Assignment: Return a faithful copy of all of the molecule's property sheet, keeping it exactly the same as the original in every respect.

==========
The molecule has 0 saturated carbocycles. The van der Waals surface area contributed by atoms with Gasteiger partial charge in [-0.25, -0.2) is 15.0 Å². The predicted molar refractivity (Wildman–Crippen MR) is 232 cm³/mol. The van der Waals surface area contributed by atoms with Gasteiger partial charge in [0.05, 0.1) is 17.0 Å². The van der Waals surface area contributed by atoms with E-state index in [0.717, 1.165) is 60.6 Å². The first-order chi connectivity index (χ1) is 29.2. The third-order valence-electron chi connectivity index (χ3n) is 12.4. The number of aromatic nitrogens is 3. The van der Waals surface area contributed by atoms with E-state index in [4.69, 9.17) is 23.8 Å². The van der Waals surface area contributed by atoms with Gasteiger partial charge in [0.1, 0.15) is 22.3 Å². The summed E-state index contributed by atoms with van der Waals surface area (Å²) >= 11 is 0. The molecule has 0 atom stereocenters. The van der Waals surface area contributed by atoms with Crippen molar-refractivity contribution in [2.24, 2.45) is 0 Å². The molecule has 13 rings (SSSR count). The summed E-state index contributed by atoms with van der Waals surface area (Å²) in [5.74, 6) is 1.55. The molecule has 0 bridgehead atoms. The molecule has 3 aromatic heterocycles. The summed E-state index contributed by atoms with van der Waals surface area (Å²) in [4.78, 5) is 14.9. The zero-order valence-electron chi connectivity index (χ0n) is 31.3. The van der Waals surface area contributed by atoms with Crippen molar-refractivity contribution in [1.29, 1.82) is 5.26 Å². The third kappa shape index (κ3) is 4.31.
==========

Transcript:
The molecule has 0 saturated carbocycles. The van der Waals surface area contributed by atoms with Gasteiger partial charge in [-0.25, -0.2) is 15.0 Å². The predicted molar refractivity (Wildman–Crippen MR) is 232 cm³/mol. The van der Waals surface area contributed by atoms with Gasteiger partial charge in [0.05, 0.1) is 17.0 Å². The van der Waals surface area contributed by atoms with E-state index in [0.717, 1.165) is 60.6 Å². The first-order chi connectivity index (χ1) is 29.2. The third-order valence-electron chi connectivity index (χ3n) is 12.4. The number of aromatic nitrogens is 3. The van der Waals surface area contributed by atoms with E-state index in [4.69, 9.17) is 23.8 Å². The van der Waals surface area contributed by atoms with Gasteiger partial charge in [0.1, 0.15) is 22.3 Å². The summed E-state index contributed by atoms with van der Waals surface area (Å²) >= 11 is 0. The molecule has 0 atom stereocenters. The van der Waals surface area contributed by atoms with Crippen molar-refractivity contribution in [2.24, 2.45) is 0 Å². The molecule has 13 rings (SSSR count). The summed E-state index contributed by atoms with van der Waals surface area (Å²) in [5.74, 6) is 1.55. The molecule has 0 bridgehead atoms. The molecule has 3 aromatic heterocycles. The summed E-state index contributed by atoms with van der Waals surface area (Å²) in [4.78, 5) is 14.9. The zero-order valence-electron chi connectivity index (χ0n) is 31.3. The van der Waals surface area contributed by atoms with Crippen molar-refractivity contribution in [1.29, 1.82) is 5.26 Å². The third kappa shape index (κ3) is 4.31.